I know this is long, but please consider this advice from a LONG TERM patient ... I have an 18yr old Manx (pushing 19 now) who was diagnosed when he was 6... yes, 6. He hasn't been able to poo on his own since he was about 7yrs old. I didn't want to do the surgery in fear of the other side effects or lack of success, so I've had been treating him for 12 years using high doses of Lactulose/Enulose and canned pumpkin into his canned food 2x per day AND weekly enemas. He is an amazing cat that allowed me to do this. My vet always said I was the most patient pet owner ever. In any case Monkey (that's his name) was always grateful and is a wonderful cat. This past February 2012, I saw him taking a downward spiral due to his old age ... very thin, seemingly dehydrated and was not eating like he used to. When I saw blood in his stool, I thought this was the end. As a last effort resort and a peaceful "way out", I decided to try administering IV fluids only out of coincidence while my other cat was also ill and getting fluids (with the acceptance from my vet). I you tubed how to do it and had to get over being squeamish... it literally takes 2 minutes of your life each day to do this and thankfully again, Monkey is so willing to allow me to do this to him. The first time was awkward ... and the bag of fluids I had was called Normosol. I later found out that the vet accidentally gave me Normosol instead of Lactated Ringers, but this was the start of something amazing ... I'm guessing due to the high doses of minerals (magnesium) and such, the Normosol CLEANED HIM OUT in a day. Only 100 CC's (the first few days) and he completely emptied his bowels the very next day. He immediately felt spunky again. From then on (since Feb 2012), he gets only 50 cc's per day of fluids ... we have it down to a science ... takes one minute to stick and squirt him each morning ... he's happy, he doesn't hide and he purrs. There is nothing mean about it; there's no blood & there's no pain. Here is the amazing part ... ever since the first bag of Normosol and then changing to only Lactated RIngers, he has not needed ONE enema and I stopped the Lactulose/Enulose (honestly, I thought I was going to have to put the poor guy to sleep). I can finally say, 9 months later, he is doing AMAZING - I was afraid to say it until enough time went by. He's gained weight, looks great, feels great and poops in the litter box. I do still add canned pumpkin (good for him anyways) and feed him grain free canned food along with dry food on the side (other cat mostly eats that). I know he's almost 19, so he doesn't have much longer with me, but he's living the MOST comfortable, normal & happy life he's had with me yet. Please ask your vet if you can try administering IV fluids over ANY other treatment ... if you can and if they agree. I saw results within one week. If you have the success I have, you will be so happy. Best of luck to all.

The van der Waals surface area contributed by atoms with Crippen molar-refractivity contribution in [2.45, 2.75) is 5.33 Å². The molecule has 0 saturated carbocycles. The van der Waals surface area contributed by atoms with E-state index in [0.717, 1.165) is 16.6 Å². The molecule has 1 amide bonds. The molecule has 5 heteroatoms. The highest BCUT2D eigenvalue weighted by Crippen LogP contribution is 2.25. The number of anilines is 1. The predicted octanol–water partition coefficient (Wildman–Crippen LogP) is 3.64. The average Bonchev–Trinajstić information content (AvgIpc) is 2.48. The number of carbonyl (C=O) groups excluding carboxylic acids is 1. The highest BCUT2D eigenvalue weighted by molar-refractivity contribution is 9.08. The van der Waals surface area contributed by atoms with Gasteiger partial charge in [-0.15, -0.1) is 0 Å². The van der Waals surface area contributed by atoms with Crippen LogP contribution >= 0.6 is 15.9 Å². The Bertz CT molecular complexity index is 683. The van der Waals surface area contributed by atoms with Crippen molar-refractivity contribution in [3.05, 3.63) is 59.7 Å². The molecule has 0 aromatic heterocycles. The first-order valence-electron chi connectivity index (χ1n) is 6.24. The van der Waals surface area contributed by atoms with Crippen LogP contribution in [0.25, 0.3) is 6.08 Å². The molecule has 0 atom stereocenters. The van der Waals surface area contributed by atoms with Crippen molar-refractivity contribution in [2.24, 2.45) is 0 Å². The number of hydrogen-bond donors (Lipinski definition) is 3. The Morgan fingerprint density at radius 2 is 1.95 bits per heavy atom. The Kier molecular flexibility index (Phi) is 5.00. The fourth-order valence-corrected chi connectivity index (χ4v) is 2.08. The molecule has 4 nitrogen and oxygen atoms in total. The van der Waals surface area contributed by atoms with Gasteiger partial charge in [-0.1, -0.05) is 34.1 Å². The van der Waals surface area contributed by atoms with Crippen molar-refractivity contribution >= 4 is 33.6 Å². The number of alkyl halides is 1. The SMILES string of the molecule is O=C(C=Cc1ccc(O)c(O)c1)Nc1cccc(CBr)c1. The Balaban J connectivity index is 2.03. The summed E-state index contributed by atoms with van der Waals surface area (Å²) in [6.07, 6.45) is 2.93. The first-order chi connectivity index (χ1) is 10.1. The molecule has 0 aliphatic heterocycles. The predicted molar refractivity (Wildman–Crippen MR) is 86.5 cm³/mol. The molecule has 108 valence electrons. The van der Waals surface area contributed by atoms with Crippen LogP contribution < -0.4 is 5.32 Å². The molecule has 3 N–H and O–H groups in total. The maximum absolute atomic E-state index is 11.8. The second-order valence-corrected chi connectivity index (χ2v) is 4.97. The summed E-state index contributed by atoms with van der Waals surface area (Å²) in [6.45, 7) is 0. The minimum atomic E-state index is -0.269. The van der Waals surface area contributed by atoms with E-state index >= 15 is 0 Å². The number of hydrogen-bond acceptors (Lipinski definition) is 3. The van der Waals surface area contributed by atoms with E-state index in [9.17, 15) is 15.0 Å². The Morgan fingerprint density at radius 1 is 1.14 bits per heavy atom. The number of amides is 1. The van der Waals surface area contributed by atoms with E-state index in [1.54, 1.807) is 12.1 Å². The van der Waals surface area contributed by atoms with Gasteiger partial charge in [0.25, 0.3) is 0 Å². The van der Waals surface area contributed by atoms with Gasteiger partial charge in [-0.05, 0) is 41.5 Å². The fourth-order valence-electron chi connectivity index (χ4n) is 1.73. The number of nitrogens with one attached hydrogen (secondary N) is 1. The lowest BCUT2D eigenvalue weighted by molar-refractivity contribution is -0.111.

PS : Normosol is too strong - use Lactated Ringers, Normosol gave him awful gas and diahreah ... also, warm up the bag in a bowl of hot water before administering ;)
thank you so much for posting this valuable information....you've been very committed to Monkey for a very long time, I am so happy he has lived to be such a grand age b/c of your care and love....many more Monkey♥